Pioneering treatment for enlarged prostate now available on the NHS

treatment for enlarged prostate

NHS watchdogs have announced that a new nonsurgical treatment for enlarged
prostate will soon be available for men across the country.

This new procedure will reduce risks associated with general anaesthetic, surgery and long stays in hospital. It also means that men can avoid common side effects from surgery including loss of sexual function and fertility.

Experts hope that this new treatment for enlarged prostate will act as a bridge between drug therapy and surgery. In addition to this, it will relieve symptoms for thousands of men.

What is an enlarged prostate?

An enlarged prostate, also known as benign prostatic hyperplasia (BPH) is a common condition among men over 50.

Dr Nigel Hacking, who led a study into the effectiveness of the new treatment for enlarged prostate, said:

“Around half of men over the age of 50 will suffer from an enlarged prostate – and around half of them could benefit from treatment. By the time you get to the age of 80, around 80 per cent of men will suffer from this, so we are talking about a lot of men.”

In the short term, this condition reduces bladder capacity. Long term, it can cause urine infections as well as damage to the bladder and kidneys.
Drugs can control mild symptoms, but these often cause unwanted side effects like loss of libido.

Those with more serious symptoms tend to opt for a surgical procedure called a Transurethral Resection of Prostate (TURP). 
This involves cutting away part of the prostate gland to reduce pressure on the bladder. This procedure also includes the use of general anaesthetic, several days in hospital and possible damage to sexual function and fertility.

Approximately 45,000 men a year undergo this procedure. To help them understand the TURP process, we created this video:

What is the new treatment for enlarged prostate?

The new technique is called a prostate artery embolisation (PAE) and is suitable for patients with non-cancerous enlargement of the prostate.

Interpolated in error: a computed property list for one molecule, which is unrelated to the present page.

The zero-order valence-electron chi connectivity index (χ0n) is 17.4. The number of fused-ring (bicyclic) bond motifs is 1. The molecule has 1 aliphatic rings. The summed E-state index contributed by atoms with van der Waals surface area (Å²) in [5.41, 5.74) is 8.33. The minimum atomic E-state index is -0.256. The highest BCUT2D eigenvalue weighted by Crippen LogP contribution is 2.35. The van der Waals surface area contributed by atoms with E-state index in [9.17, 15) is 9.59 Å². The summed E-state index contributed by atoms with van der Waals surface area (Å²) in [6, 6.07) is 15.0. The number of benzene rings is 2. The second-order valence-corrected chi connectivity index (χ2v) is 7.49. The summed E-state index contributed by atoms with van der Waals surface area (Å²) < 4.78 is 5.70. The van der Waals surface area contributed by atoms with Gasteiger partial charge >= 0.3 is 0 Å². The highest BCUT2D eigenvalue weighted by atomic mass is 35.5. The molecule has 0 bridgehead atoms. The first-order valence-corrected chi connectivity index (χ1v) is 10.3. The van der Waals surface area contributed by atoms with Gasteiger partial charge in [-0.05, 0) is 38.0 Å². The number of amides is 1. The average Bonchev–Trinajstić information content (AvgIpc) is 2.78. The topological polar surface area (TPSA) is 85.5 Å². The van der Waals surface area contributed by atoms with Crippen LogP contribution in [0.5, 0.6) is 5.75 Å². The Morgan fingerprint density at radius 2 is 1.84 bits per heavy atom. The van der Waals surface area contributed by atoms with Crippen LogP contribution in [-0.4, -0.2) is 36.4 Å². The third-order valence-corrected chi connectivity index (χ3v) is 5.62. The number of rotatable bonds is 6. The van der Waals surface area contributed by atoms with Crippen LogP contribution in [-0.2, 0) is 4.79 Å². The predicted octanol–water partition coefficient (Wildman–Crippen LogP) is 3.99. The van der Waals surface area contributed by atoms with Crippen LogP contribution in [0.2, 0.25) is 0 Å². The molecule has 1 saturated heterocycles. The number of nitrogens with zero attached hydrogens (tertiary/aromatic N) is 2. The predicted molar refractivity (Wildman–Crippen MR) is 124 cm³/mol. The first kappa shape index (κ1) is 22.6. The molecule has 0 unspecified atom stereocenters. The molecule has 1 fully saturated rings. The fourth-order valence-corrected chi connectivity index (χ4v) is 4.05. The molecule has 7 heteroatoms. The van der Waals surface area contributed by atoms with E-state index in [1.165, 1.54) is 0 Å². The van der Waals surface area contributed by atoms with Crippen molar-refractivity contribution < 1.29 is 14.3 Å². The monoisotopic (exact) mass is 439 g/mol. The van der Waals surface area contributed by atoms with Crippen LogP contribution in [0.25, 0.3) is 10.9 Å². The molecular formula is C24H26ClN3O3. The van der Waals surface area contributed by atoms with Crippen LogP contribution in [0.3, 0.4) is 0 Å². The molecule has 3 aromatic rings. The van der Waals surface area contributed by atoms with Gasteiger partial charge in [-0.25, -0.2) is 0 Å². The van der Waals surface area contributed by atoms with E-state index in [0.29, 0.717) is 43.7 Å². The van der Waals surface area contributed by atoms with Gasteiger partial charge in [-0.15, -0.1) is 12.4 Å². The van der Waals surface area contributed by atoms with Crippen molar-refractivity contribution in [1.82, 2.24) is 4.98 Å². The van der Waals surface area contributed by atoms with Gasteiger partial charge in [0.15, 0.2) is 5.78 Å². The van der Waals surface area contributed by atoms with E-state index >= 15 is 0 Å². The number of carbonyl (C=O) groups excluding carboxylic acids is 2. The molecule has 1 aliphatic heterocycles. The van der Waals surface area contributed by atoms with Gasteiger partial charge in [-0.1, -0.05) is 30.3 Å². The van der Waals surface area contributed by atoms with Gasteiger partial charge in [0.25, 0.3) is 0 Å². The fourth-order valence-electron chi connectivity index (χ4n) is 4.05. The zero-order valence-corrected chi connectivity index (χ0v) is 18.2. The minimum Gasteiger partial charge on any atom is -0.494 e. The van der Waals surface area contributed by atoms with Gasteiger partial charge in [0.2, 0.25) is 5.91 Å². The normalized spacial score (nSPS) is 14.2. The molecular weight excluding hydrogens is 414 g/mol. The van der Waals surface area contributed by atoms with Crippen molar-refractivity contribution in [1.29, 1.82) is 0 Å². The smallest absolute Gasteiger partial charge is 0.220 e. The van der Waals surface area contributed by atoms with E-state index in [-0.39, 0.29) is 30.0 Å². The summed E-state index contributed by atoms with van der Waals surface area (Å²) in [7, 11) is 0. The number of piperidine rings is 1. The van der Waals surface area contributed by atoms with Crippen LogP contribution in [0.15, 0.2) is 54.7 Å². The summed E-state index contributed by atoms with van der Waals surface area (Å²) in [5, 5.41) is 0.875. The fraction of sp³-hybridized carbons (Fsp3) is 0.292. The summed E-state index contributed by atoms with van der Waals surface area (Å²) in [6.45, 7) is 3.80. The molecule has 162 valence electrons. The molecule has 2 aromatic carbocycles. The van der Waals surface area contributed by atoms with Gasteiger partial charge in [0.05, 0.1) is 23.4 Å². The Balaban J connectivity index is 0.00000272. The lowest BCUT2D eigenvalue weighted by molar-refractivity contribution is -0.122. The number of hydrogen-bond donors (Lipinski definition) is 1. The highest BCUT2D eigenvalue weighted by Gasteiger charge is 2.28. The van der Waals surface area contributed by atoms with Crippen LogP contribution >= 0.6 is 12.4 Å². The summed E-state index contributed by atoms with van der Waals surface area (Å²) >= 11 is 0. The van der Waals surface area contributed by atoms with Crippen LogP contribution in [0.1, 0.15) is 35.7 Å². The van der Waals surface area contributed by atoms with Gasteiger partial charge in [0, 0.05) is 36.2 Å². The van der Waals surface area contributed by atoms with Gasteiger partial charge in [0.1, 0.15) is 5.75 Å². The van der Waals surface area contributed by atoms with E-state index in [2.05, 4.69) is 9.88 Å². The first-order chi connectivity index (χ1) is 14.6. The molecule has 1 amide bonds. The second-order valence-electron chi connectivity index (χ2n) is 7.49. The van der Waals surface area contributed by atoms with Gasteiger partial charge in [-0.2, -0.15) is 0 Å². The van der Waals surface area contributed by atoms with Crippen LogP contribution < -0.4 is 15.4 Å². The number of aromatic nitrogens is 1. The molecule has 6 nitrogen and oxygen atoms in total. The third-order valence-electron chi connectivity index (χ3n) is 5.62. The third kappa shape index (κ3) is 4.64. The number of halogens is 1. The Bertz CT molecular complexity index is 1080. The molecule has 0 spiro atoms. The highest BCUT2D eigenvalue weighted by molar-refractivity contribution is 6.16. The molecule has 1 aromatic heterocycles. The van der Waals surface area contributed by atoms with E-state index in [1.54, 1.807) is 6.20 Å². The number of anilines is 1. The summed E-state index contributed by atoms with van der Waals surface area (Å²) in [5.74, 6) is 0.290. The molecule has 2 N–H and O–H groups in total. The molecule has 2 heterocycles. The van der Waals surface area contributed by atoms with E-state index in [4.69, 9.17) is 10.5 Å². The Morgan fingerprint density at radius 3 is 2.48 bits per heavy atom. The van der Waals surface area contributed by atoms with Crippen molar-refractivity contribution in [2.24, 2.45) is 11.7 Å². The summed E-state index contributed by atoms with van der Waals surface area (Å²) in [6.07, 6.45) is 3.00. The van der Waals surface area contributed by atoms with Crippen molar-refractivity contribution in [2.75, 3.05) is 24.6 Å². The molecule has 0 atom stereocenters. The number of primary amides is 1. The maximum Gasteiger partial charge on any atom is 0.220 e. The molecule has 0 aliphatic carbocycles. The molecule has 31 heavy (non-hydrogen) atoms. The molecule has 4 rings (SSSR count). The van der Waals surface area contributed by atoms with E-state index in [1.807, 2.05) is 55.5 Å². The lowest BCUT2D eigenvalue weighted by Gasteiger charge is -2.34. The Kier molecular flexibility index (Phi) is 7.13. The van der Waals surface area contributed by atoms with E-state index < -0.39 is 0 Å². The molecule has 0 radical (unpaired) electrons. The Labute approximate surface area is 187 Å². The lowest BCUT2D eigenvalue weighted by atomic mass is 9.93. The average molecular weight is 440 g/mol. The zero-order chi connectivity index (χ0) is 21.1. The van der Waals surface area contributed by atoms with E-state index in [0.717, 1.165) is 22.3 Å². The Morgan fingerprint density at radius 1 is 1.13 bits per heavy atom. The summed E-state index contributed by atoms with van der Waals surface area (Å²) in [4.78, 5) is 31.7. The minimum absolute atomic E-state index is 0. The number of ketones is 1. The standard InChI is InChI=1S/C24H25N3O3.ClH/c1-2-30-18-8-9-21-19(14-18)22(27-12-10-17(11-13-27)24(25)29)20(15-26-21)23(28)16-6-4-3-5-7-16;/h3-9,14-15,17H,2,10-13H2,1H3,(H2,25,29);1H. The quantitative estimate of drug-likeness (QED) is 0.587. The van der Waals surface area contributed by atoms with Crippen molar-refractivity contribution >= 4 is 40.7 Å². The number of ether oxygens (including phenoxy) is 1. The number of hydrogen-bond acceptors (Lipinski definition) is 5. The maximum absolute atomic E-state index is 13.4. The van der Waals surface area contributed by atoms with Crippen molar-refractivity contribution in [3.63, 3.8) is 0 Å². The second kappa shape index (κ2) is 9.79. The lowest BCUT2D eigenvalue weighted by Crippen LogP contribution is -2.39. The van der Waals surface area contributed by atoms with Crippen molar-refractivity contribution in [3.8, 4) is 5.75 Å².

This non-invasive treatment for enlarged prostate can be done in one day, under local anaesthetic, so the patient doesn’t need to be admitted.

PAE involves injecting hundreds of tiny plastic beads into a blood vessel in the groin. This will block the blood supply and shrink the enlarged brand. 

The new treatment for enlarged prostate was only available as part of research trials. However, the National Institute for Care and Excellence (Nice) has approved this treatment for routine use and hope that it will be available across the country within two years.

What are the benefits?

Estimates say that this new treatment for enlarged prostate glands will help tens of thousands of men and prevent them from having potentially life-altering surgery.

With this new procedure there is no need for general anaesthetic or a prolonged stay in hospital. This will significantly reduce the risks associated with treatment for enlarged prostate glands and, hopefully, lessen anxiety for patients.

This new procedure will also help the NHS save money. It will cost approximately £2,500 per patient, but will not require long hospital stays like the TURP procedure.

Professor Kevin Harris, clinical director from Nice’s interventional procedures programme, said the procedure could transform lives, particularly for those not suitable for current forms of treatment

“The advantage of this is you don’t need a general anaesthetic or a spinal anaesthetic. It means treatment is available for men who aren’t fit enough for surgery or for an anaesthetic, it means not having bits of your prostate chipped away, and the risk of bleeding and indeed the risk of an anaesthetic.
“The availability of this procedure could make a real difference to the lives of men up and down the country.”

Patients in the clinical trial are already seeing the benefits of this new procedure, and claim it helps them live life more confidently:

*Video courtesy of BBC News

We hope that both NHS and private healthcare organisations embrace this new treatment for enlarged prostate glands. It will relieve symptoms for thousands of men across the country, and be a much more cost-effective and timely solution for healthcare practitioners.